This Barrie 360 article is brought to you by OCD North
Have you ever seen someone straighten a tablecloth or photo and lightheartedly say something like, “Sorry, my Obsessive Compulsive Disorder is showing” or “OMG, I am just so OCD.”
Maybe you’ve said it yourself.
In recent years, “OCD” has become a common colloquialism to describe someone’s attention to detail or their need for cleanliness and order. But OCD (Obsessive Compulsive Disorder) extends far beyond a preference for neatness or a desire for things to be just right.
Used interchangeably, the terms OCD and Perfectionism do have some shared characteristics. But it’s important to understand the difference between the two. That way, you’ll know when intervention and treatment may be needed.
Before we talk about how to tell the difference between the two, let’s talk about what exactly OCD and Perfectionism are.
What You’ll Find In This Article
What is OCD?
What is Perfectionism?
The Difference Between OCD & Perfectionism
Nature of Thoughts
Impact on Daily Life
Distress and Anxiety
Control Over Thoughts and Behaviours
Beliefs and Interpretations
Potential for Overlap and Co-Occurrence
What is OCD?
OCD is a mental health condition characterized by recurring, intrusive thoughts (obsessions) and repetitive behaviors or mental acts (compulsions). It causes significant distress to those who have it and can disrupt daily life in significant ways.
The exact causes of OCD are complex and multifaceted, involving a combination of genetic, neurological, environmental, and cognitive factors. Imbalances in neurotransmitters like serotonin might also play a role.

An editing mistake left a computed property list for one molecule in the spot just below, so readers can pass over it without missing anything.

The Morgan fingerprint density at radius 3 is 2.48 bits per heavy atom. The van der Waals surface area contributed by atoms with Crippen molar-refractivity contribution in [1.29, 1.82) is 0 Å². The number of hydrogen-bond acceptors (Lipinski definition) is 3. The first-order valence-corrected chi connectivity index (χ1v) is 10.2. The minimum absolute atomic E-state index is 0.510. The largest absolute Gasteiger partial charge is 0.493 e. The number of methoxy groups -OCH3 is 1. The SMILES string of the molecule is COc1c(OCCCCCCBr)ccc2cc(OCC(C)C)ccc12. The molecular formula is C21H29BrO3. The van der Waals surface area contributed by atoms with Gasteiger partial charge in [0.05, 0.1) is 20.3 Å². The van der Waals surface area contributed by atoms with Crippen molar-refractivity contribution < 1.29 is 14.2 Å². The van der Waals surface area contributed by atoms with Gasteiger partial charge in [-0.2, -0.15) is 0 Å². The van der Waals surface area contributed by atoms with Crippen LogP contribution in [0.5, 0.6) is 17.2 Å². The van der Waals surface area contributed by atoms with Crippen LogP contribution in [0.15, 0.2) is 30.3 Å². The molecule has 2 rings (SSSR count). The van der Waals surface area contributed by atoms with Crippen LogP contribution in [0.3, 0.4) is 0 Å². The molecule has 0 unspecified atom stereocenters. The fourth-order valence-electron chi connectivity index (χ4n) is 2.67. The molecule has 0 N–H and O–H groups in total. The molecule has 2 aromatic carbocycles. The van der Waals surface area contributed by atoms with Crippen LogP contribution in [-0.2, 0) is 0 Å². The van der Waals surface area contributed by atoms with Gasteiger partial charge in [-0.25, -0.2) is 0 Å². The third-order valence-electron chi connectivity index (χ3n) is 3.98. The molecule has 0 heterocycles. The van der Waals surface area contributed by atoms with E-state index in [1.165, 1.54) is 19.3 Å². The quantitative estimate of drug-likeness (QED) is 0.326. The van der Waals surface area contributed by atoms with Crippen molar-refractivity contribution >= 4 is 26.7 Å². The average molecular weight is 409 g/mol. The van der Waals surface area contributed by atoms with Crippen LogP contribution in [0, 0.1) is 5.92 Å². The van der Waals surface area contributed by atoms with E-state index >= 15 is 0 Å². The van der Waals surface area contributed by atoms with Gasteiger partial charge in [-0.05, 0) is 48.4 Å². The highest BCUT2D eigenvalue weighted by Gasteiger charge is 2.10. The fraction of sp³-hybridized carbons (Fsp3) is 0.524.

OCD can look very different from one person to the next because the obsessions and compulsions themselves can vary.
Let’s take a closer look at these two things, then we’ll talk a bit more about what Perfectionism is.
Obsessions are unwanted and recurring ideas, images or impulses that cause intense anxiety. There is no end to what a person with OCD could obsess about, but common obsessions include:
- Fear of unintentionally harming others
- Fear of germs
- Thoughts involving unwanted/forbidden religious acts
- Unwanted sexual thoughts or images
- Fear of forgetting important information
- Fear of causing something bad to happen
Another common obsession is needing things to be exact or even. This can understandably add to the confusion surrounding the difference between OCD and Perfectionism but hopefully we can clear that up in just a bit.
Compulsions are used to remove the obsessive thought and alleviate anxiety. The problem is that they only offer temporary relief. Over time compulsions will become less and less effective causing them to grow heavier, more frequent, and more complex.
Like obsessions, there are many different compulsions that people can have and they don’t always relate directly to the obsession. Some common compulsions include:
- Checking lights and locks
- Cleaning or washing rituals
- Arranging objects in specific ways
- Repeating a specific phrase over and over in your head